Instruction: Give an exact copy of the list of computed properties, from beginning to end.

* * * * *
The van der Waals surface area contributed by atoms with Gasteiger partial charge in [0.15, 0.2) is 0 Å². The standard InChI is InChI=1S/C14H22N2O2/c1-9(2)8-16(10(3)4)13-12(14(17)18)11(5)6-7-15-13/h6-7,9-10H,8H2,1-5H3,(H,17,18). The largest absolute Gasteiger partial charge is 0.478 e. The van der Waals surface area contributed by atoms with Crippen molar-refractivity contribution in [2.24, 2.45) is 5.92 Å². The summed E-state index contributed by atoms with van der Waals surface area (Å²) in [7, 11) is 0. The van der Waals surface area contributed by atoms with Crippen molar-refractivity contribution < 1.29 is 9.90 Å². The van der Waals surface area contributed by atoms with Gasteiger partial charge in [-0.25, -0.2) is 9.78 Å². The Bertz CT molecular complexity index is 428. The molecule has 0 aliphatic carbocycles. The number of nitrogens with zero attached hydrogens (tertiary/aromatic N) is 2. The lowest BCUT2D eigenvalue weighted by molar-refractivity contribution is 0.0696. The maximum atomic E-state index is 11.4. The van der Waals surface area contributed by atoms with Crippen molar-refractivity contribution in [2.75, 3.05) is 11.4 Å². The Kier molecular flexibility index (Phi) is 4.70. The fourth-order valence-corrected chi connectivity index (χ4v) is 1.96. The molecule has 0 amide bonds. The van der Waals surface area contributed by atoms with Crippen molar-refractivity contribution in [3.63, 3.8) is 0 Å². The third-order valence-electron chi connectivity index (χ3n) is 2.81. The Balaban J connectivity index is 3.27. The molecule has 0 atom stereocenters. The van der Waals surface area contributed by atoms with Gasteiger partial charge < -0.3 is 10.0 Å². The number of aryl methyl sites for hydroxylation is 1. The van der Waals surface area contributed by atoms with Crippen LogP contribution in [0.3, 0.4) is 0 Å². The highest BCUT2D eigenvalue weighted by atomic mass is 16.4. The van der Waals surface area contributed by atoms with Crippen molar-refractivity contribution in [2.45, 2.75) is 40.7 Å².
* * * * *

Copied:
The van der Waals surface area contributed by atoms with Gasteiger partial charge in [0.15, 0.2) is 0 Å². The standard InChI is InChI=1S/C14H22N2O2/c1-9(2)8-16(10(3)4)13-12(14(17)18)11(5)6-7-15-13/h6-7,9-10H,8H2,1-5H3,(H,17,18). The largest absolute Gasteiger partial charge is 0.478 e. The van der Waals surface area contributed by atoms with Crippen molar-refractivity contribution in [2.24, 2.45) is 5.92 Å². The summed E-state index contributed by atoms with van der Waals surface area (Å²) in [7, 11) is 0. The van der Waals surface area contributed by atoms with Crippen molar-refractivity contribution < 1.29 is 9.90 Å². The van der Waals surface area contributed by atoms with Gasteiger partial charge in [-0.25, -0.2) is 9.78 Å². The Bertz CT molecular complexity index is 428. The molecule has 0 aliphatic carbocycles. The number of nitrogens with zero attached hydrogens (tertiary/aromatic N) is 2. The lowest BCUT2D eigenvalue weighted by molar-refractivity contribution is 0.0696. The maximum atomic E-state index is 11.4. The van der Waals surface area contributed by atoms with Crippen molar-refractivity contribution in [2.75, 3.05) is 11.4 Å². The Kier molecular flexibility index (Phi) is 4.70. The fourth-order valence-corrected chi connectivity index (χ4v) is 1.96. The molecule has 0 amide bonds. The van der Waals surface area contributed by atoms with Crippen molar-refractivity contribution in [3.63, 3.8) is 0 Å². The third-order valence-electron chi connectivity index (χ3n) is 2.81. The Balaban J connectivity index is 3.27. The molecule has 0 atom stereocenters. The van der Waals surface area contributed by atoms with Gasteiger partial charge < -0.3 is 10.0 Å². The number of aryl methyl sites for hydroxylation is 1. The van der Waals surface area contributed by atoms with Crippen LogP contribution in [0.3, 0.4) is 0 Å². The highest BCUT2D eigenvalue weighted by atomic mass is 16.4. The van der Waals surface area contributed by atoms with Crippen molar-refractivity contribution in [2.45, 2.75) is 40.7 Å².